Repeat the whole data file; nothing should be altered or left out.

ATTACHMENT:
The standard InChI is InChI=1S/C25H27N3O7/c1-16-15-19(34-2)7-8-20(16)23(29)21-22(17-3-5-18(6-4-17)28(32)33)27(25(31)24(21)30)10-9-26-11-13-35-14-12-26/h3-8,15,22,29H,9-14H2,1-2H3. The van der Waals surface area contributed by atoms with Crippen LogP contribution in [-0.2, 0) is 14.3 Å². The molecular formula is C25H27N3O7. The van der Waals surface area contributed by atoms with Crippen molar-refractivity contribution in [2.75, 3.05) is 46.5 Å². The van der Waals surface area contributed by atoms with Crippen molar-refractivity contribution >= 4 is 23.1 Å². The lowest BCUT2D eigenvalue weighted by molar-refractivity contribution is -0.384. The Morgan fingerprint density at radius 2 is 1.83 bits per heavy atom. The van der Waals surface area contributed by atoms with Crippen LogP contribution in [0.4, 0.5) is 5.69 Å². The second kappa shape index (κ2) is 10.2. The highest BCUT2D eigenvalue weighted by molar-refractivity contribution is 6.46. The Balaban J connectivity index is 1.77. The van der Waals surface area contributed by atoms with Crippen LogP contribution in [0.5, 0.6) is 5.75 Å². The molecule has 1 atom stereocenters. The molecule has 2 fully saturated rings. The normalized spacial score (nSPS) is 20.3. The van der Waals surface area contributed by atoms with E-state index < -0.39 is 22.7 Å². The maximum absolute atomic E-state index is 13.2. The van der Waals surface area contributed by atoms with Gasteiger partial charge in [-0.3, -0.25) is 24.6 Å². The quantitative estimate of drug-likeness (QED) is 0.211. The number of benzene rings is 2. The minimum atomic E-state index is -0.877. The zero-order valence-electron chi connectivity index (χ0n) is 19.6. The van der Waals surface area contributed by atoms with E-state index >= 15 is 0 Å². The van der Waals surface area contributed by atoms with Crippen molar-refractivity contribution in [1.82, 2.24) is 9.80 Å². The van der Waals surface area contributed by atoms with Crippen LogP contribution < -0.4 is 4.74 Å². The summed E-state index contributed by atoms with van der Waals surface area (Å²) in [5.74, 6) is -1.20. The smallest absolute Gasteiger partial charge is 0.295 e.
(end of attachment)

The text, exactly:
The standard InChI is InChI=1S/C25H27N3O7/c1-16-15-19(34-2)7-8-20(16)23(29)21-22(17-3-5-18(6-4-17)28(32)33)27(25(31)24(21)30)10-9-26-11-13-35-14-12-26/h3-8,15,22,29H,9-14H2,1-2H3. The van der Waals surface area contributed by atoms with Crippen LogP contribution in [-0.2, 0) is 14.3 Å². The molecular formula is C25H27N3O7. The van der Waals surface area contributed by atoms with Crippen molar-refractivity contribution in [2.75, 3.05) is 46.5 Å². The van der Waals surface area contributed by atoms with Crippen molar-refractivity contribution >= 4 is 23.1 Å². The lowest BCUT2D eigenvalue weighted by molar-refractivity contribution is -0.384. The Morgan fingerprint density at radius 2 is 1.83 bits per heavy atom. The van der Waals surface area contributed by atoms with Crippen LogP contribution in [0.4, 0.5) is 5.69 Å². The second kappa shape index (κ2) is 10.2. The highest BCUT2D eigenvalue weighted by molar-refractivity contribution is 6.46. The Balaban J connectivity index is 1.77. The van der Waals surface area contributed by atoms with Crippen LogP contribution in [0.5, 0.6) is 5.75 Å². The molecule has 1 atom stereocenters. The molecule has 2 fully saturated rings. The normalized spacial score (nSPS) is 20.3. The van der Waals surface area contributed by atoms with E-state index < -0.39 is 22.7 Å². The maximum absolute atomic E-state index is 13.2. The van der Waals surface area contributed by atoms with Gasteiger partial charge in [-0.3, -0.25) is 24.6 Å². The quantitative estimate of drug-likeness (QED) is 0.211. The number of benzene rings is 2. The minimum atomic E-state index is -0.877. The zero-order valence-electron chi connectivity index (χ0n) is 19.6. The van der Waals surface area contributed by atoms with E-state index >= 15 is 0 Å². The van der Waals surface area contributed by atoms with Crippen molar-refractivity contribution in [1.82, 2.24) is 9.80 Å². The van der Waals surface area contributed by atoms with Crippen LogP contribution < -0.4 is 4.74 Å². The summed E-state index contributed by atoms with van der Waals surface area (Å²) in [5.74, 6) is -1.20. The smallest absolute Gasteiger partial charge is 0.295 e.